While a salary cap of $58 million might sound pretty generous, in reality, teams have a limited amount of financial wiggle room to keep, sign, re-sign, and field a competitive team.
Considering the extremely punitive tax for salary cap offenders (are you $20 million over the luxury tax limit? Congrats, you get to pay a 375% tax!) teams face pressure to find the best bargains for their money — too essentially (‘scuse the economics talk) allocate their resources (a.k.a. their Benjamins) in the most efficient way possible.
So given these salary restrictions, have teams been able to allocate their money efficiently?
Here’s a graph that might be able to answer that question:
What’s going on?
Basically, I collected three pieces of information over the past 10 NBA seasons:
- Each team’s salary
- Each team’s offensive rating (points scored per 100 possessions)
- Each team’s defensive rating (points given up per 100 possessions)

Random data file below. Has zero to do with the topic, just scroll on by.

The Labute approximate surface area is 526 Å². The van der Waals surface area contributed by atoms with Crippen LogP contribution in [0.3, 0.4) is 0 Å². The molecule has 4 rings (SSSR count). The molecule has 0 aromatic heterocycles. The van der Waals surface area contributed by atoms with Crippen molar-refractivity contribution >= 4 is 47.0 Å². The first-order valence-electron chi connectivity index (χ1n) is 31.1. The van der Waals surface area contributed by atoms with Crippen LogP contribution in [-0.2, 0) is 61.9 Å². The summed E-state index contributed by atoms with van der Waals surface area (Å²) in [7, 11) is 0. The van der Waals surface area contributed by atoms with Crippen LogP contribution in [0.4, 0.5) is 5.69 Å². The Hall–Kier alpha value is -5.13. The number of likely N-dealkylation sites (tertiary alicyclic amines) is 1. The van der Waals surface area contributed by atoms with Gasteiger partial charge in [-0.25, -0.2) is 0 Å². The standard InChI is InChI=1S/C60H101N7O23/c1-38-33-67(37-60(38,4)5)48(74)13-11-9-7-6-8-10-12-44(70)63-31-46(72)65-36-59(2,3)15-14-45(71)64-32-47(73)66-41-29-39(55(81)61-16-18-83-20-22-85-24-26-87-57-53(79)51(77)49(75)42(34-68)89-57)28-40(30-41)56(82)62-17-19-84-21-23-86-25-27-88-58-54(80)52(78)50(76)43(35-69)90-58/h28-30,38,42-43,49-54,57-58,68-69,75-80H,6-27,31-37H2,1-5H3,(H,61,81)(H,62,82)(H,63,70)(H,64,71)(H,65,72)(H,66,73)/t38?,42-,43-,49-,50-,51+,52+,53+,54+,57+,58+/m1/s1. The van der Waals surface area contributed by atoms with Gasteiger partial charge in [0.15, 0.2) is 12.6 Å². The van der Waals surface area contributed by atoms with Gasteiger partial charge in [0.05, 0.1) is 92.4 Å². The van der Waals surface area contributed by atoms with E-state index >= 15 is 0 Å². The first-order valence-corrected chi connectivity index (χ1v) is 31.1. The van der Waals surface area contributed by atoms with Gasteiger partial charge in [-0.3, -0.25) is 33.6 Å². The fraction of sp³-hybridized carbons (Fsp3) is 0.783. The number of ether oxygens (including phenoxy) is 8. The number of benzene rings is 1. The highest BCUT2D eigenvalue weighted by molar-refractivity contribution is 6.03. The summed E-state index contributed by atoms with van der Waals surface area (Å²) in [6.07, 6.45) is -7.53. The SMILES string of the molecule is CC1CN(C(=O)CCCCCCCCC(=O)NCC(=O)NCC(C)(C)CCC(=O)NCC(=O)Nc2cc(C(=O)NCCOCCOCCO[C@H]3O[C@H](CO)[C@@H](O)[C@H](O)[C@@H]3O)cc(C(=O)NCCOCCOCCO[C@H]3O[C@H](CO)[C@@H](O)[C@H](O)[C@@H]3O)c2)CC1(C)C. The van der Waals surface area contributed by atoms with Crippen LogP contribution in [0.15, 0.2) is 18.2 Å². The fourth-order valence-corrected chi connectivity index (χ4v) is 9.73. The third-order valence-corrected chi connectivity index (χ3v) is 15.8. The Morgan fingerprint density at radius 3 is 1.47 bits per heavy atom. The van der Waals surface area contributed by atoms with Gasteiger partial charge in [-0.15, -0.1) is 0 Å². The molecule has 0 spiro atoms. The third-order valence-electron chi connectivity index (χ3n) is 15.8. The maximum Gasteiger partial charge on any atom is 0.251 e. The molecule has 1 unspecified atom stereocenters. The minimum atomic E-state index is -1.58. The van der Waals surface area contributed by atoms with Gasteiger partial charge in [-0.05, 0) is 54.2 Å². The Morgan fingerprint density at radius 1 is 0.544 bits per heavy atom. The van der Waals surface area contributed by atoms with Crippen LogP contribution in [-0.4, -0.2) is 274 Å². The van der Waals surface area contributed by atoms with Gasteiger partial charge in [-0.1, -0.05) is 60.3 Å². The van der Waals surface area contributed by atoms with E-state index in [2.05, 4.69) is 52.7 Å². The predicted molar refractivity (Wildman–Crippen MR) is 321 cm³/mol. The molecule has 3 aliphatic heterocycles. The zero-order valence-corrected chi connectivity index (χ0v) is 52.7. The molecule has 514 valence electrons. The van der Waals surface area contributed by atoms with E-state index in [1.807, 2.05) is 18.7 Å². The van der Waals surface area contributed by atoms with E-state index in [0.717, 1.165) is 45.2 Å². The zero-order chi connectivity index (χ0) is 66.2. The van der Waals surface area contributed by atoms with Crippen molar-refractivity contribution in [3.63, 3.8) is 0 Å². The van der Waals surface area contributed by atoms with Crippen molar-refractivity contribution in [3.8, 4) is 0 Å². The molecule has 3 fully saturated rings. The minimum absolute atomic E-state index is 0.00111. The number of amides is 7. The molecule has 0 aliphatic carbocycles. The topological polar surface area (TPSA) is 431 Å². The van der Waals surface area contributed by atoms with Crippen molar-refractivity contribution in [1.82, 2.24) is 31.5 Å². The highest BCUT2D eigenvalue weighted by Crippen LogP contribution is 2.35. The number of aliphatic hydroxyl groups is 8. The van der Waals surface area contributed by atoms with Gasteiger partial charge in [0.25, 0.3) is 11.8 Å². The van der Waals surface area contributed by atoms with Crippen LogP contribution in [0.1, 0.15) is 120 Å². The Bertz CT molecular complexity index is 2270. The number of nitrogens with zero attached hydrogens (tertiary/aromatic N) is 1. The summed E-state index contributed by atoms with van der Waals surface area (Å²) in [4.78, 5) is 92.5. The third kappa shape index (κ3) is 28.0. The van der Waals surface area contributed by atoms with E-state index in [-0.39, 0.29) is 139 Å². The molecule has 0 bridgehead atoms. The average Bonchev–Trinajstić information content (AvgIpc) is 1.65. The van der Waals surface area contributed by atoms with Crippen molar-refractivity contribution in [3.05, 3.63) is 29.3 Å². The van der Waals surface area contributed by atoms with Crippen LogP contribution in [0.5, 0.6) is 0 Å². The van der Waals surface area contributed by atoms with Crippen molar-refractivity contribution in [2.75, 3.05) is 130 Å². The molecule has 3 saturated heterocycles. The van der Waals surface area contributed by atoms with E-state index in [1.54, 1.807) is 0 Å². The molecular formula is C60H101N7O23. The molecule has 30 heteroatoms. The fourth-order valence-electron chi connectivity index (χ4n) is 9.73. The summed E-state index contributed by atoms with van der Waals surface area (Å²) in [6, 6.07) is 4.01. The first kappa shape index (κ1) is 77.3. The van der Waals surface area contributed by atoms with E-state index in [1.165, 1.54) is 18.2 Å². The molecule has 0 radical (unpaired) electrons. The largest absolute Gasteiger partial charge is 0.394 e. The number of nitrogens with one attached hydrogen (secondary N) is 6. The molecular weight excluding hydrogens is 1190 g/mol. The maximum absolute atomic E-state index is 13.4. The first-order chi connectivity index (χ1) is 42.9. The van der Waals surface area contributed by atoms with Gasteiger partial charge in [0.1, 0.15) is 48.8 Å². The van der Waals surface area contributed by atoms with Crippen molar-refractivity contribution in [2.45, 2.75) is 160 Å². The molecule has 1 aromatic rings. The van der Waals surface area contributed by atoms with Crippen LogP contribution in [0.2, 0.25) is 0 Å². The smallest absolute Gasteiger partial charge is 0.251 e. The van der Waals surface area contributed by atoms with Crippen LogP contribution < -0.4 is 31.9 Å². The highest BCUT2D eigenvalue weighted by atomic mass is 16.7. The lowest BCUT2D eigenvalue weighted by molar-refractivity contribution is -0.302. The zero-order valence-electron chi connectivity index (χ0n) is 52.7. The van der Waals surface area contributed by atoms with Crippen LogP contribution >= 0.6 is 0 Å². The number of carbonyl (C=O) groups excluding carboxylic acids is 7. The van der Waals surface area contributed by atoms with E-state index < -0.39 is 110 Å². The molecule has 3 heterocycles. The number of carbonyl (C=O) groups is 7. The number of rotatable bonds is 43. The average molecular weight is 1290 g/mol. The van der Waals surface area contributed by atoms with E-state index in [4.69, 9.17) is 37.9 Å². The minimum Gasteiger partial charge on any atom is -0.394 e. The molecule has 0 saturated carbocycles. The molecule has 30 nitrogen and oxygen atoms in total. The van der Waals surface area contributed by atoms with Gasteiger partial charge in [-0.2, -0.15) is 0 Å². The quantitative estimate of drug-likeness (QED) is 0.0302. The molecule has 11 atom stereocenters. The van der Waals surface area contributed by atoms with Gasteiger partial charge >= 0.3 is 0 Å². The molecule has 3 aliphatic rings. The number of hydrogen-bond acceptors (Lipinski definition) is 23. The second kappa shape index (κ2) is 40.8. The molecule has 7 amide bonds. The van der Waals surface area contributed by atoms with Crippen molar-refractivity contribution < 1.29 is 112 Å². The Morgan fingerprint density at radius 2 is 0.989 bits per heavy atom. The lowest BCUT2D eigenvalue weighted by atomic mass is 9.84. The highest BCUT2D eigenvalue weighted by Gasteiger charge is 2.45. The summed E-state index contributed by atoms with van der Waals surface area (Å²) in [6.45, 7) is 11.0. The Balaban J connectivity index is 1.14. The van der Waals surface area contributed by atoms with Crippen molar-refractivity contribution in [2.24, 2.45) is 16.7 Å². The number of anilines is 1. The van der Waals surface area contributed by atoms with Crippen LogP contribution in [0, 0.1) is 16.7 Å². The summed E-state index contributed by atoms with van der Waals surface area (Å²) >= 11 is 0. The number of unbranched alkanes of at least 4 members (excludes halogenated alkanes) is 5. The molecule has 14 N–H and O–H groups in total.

And then in each year, I correlated each team’s salary with their offensive and defensive rating.
Just to go over the concept of correlation, if A and B are positively correlated, that basically means that as A goes up, B goes up. And if A and B are negatively correlated that basically means that as A goes up, B goes down. And if A and B are not correlated at all, that means that as A changes, B doesn’t change.
The interesting thing here is that while we expect a positive correlation between salaries and offensive rating (more expensive teams should score more points) and a negative correlation between salaries and defensive ratings (more expensive teams should give up less points), this expected phenomena has started happening around 2007/2008.
Essentially, before 2007/2008, teams weren’t getting as much bang for their buck — and after 2007/2008, they started getting more bang for their buck.